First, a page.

Walking through the streets of the world’s first “ghetto,” one might come across a variety of sights: the impoverished Jews confined to that quarter; rabbis reciting elegant speeches in the Italian vernacular; crumbling buildings; musicians singing Hebrew psalms.
Although Jewish life has been restricted in cities all over the world for centuries, the first so-called “ghetto” was declared in Venice in 1516. By and large, its establishment was a response by the Venetian government to the increasing Jewish refugee population, which had begun to arrive following the 1492 expulsion of Jews from Spain. Desiring to keep its communities separate, the Venetian Republic declared that the city’s Jews (who made up 1% to 2.5% of the total population) were to live on the site of a former iron foundry – “geto” in the Venetian dialect. By 1642, 2,414 Jews were confined to this small section of the city.
The enclosure was walled off, and its gate was locked at sunset every night. Any Jews who returned to the ghetto after the closing of the gates needed to submit a written explanation to the government’s guards. Outside the ghetto, Jews were forced to wear colored head-coverings to indicate their difference from the rest of the population.
With this distinction emphasized and recorded, the Venetian state had the power to effectively monitor and control Jewish movement, business, trade and life. For this reason, governments throughout the world would later use the term “ghetto” to designate the always-too-small and always-too-decrepit areas where Jews were segregated. Infamously, the Nazis forced Jews to move into enclosed ghettos in cities all over Central and Eastern Europe, an act that preceded their systematic destruction.
And yet, devastation is not the only legacy of the Venice Ghetto. That was one of the lessons of the academic conference hosted in September by the Center for Jewish History, of which I am the president. The conference, which was co-sponsored by the Medici Archive Project (MAP) in Florence and which is accompanied by an exhibit, which will remain up through the end of the year, offered scholars and the public an opportunity to learn about the experience of living in the early modern Italian ghetto. Indeed, some scholars argued that, while the Venice ghetto obviously restricted the lives of Jews, it also gave them express legal permission to live in the city. Within this structure, the Venetian Jewish community flourished culturally, producing works of art and scholarship that were revered around the world. Indeed, non-Jewish foreigners traveling to Venice rarely left the city without visiting the ghetto.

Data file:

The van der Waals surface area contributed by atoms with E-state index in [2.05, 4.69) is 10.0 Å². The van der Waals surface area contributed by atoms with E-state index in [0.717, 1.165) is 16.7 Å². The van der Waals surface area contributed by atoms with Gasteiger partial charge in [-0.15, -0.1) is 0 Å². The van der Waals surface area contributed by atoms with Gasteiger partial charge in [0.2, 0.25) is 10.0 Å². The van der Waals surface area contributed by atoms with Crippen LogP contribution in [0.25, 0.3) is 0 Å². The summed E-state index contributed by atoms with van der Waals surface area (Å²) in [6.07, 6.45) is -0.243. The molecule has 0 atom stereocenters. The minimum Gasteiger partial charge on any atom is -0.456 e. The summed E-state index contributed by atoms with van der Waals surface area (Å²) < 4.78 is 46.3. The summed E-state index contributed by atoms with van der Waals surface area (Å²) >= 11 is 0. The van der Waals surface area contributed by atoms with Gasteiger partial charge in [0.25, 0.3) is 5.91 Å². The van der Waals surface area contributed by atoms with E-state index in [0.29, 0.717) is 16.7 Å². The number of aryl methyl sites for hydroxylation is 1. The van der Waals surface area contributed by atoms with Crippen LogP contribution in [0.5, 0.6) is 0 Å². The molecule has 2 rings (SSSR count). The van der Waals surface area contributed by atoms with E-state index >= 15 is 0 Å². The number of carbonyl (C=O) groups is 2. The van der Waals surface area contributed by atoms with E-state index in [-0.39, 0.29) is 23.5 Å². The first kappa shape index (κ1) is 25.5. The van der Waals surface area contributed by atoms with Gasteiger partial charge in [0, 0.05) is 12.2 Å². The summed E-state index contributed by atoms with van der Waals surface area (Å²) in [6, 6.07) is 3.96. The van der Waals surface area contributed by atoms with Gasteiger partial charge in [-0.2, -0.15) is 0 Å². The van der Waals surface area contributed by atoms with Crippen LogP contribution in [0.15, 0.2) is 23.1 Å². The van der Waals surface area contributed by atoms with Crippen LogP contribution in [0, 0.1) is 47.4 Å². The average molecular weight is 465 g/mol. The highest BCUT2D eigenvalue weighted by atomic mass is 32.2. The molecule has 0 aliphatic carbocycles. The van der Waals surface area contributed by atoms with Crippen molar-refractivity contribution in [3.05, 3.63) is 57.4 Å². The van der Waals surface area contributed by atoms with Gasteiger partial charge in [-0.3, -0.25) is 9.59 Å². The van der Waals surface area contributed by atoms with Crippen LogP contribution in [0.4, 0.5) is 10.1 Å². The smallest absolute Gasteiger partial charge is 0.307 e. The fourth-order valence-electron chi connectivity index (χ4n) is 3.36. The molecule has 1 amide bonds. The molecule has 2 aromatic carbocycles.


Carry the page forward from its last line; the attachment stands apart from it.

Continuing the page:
The ghetto’s Jewish preachers – darshanim – “reflect a cultural ambiance unique to Jews, emanating from the special characteristics of their cultural heritage and the specific circumstances of their social and political status,” noted University of Pennsylvania Professor David B. Ruderman, in his keynote address. Many of these rabbis were not only religious sages, but also scientists and philosophers.
In fact, despite their subjugated status, some Jews were permitted to attend the prestigious University of Padua, just a short walk away from the confines of the ghetto, where they studied both medicine and the humanities. As such, their writings often attempted to bridge the gap between human reason and divine omniscience. It was no coincidence that Venice became the world’s center for Jewish book publishing at the time. Other figures, such as Solomone Rossi, became musicians, incorporating the polyphonic techniques of Catholic Church services into Hebrew songs and psalms.
Of course, early modern Venice is not the first association that the word “ghetto” suggests today. It was not until the 1930s that scholars of demographics and sociology first used “ghetto” in its newer American sense, to describe the inner-city areas where poor and disadvantaged African-Americans lived. Racist housing policies, poverty and discrimination restricted, and continue to restrict, these communities to specific areas. The use of the term was appropriate: “ghetto” originally described a walled in physical space, where Jews lived restricted lives under circumstances dictated and controlled by an outside force – often an official governmental body. It is no wonder, then, that sociologists discussed the experiences of African-Americans and European Jews in the same light.
Unlike the Venice Ghetto, contemporary ghettos in the United States are surrounded not by walls, but by the more amorphous and ambiguous historical legacy of inequality and racism. The ghettoes of our inner cities continue to isolate and restrict those who live in them. By giving the ghetto the scholarly consideration it merits, from 500 years ago to today, we can better understand the full impact of that isolation.
Joel J. Levy is President and Chief Executive Officer of the Center for Jewish History
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